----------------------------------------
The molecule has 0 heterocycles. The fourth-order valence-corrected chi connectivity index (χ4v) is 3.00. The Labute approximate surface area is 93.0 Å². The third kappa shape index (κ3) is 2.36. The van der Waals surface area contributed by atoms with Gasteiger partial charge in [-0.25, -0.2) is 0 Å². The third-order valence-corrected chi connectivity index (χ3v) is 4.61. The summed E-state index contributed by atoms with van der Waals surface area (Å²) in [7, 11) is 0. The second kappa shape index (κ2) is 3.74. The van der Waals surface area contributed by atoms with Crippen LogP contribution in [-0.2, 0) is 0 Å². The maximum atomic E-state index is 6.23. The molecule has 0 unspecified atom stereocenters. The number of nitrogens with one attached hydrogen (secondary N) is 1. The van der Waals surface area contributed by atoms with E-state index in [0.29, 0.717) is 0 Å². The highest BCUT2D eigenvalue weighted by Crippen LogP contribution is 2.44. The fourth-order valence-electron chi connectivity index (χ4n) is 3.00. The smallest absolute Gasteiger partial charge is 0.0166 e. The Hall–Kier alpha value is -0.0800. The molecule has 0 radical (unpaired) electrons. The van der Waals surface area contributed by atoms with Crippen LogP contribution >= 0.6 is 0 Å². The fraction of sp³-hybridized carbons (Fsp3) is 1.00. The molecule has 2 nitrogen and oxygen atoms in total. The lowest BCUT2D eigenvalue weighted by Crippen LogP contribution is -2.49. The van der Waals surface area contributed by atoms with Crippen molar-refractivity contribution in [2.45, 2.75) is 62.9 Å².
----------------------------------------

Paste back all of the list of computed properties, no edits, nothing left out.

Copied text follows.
The molecule has 0 heterocycles. The fourth-order valence-corrected chi connectivity index (χ4v) is 3.00. The Labute approximate surface area is 93.0 Å². The third kappa shape index (κ3) is 2.36. The van der Waals surface area contributed by atoms with Gasteiger partial charge in [-0.25, -0.2) is 0 Å². The third-order valence-corrected chi connectivity index (χ3v) is 4.61. The summed E-state index contributed by atoms with van der Waals surface area (Å²) in [7, 11) is 0. The second kappa shape index (κ2) is 3.74. The van der Waals surface area contributed by atoms with Crippen LogP contribution in [-0.2, 0) is 0 Å². The maximum atomic E-state index is 6.23. The molecule has 0 unspecified atom stereocenters. The number of nitrogens with one attached hydrogen (secondary N) is 1. The van der Waals surface area contributed by atoms with E-state index in [0.29, 0.717) is 0 Å². The highest BCUT2D eigenvalue weighted by Crippen LogP contribution is 2.44. The fourth-order valence-electron chi connectivity index (χ4n) is 3.00. The smallest absolute Gasteiger partial charge is 0.0166 e. The Hall–Kier alpha value is -0.0800. The molecule has 0 radical (unpaired) electrons. The van der Waals surface area contributed by atoms with Crippen LogP contribution >= 0.6 is 0 Å². The fraction of sp³-hybridized carbons (Fsp3) is 1.00. The molecule has 2 nitrogen and oxygen atoms in total. The lowest BCUT2D eigenvalue weighted by Crippen LogP contribution is -2.49. The van der Waals surface area contributed by atoms with Crippen molar-refractivity contribution in [2.45, 2.75) is 62.9 Å².